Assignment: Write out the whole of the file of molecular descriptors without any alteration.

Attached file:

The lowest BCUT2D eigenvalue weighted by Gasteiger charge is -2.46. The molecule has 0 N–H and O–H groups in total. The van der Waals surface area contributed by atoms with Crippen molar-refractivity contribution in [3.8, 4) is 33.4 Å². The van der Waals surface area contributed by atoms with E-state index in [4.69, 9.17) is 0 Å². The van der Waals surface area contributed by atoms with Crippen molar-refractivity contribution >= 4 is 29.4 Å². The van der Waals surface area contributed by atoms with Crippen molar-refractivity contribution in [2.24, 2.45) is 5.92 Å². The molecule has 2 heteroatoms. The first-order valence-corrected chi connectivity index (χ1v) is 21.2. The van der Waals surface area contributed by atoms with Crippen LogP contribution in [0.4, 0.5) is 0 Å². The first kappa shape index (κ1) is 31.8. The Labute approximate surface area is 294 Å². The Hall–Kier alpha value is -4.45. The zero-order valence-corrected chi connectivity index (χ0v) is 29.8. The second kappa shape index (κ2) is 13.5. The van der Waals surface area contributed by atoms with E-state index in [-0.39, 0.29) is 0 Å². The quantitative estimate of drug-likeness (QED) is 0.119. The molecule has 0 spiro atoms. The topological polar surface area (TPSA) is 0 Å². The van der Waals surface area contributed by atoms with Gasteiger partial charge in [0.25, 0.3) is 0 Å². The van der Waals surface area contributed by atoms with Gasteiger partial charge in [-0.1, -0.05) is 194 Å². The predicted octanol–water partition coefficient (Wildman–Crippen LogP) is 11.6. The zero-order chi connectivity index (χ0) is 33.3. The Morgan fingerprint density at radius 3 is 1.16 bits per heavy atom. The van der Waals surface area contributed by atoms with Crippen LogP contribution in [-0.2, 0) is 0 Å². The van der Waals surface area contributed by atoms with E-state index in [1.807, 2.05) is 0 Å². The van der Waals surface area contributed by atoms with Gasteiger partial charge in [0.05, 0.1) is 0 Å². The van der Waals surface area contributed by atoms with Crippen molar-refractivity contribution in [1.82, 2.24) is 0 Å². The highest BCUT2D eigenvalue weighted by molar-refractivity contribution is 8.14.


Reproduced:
The lowest BCUT2D eigenvalue weighted by Gasteiger charge is -2.46. The molecule has 0 N–H and O–H groups in total. The van der Waals surface area contributed by atoms with Crippen molar-refractivity contribution in [3.8, 4) is 33.4 Å². The van der Waals surface area contributed by atoms with E-state index in [4.69, 9.17) is 0 Å². The van der Waals surface area contributed by atoms with Crippen molar-refractivity contribution >= 4 is 29.4 Å². The van der Waals surface area contributed by atoms with Crippen molar-refractivity contribution in [2.24, 2.45) is 5.92 Å². The molecule has 2 heteroatoms. The first-order valence-corrected chi connectivity index (χ1v) is 21.2. The van der Waals surface area contributed by atoms with Crippen LogP contribution in [0.4, 0.5) is 0 Å². The first kappa shape index (κ1) is 31.8. The Labute approximate surface area is 294 Å². The Hall–Kier alpha value is -4.45. The zero-order valence-corrected chi connectivity index (χ0v) is 29.8. The second kappa shape index (κ2) is 13.5. The van der Waals surface area contributed by atoms with E-state index in [-0.39, 0.29) is 0 Å². The quantitative estimate of drug-likeness (QED) is 0.119. The molecule has 0 spiro atoms. The topological polar surface area (TPSA) is 0 Å². The van der Waals surface area contributed by atoms with Gasteiger partial charge in [0.25, 0.3) is 0 Å². The van der Waals surface area contributed by atoms with Gasteiger partial charge in [-0.1, -0.05) is 194 Å². The predicted octanol–water partition coefficient (Wildman–Crippen LogP) is 11.6. The zero-order chi connectivity index (χ0) is 33.3. The Morgan fingerprint density at radius 3 is 1.16 bits per heavy atom. The van der Waals surface area contributed by atoms with Crippen LogP contribution in [-0.2, 0) is 0 Å². The van der Waals surface area contributed by atoms with E-state index in [1.807, 2.05) is 0 Å². The van der Waals surface area contributed by atoms with Gasteiger partial charge in [0.05, 0.1) is 0 Å². The van der Waals surface area contributed by atoms with Crippen molar-refractivity contribution in [1.82, 2.24) is 0 Å². The highest BCUT2D eigenvalue weighted by molar-refractivity contribution is 8.14.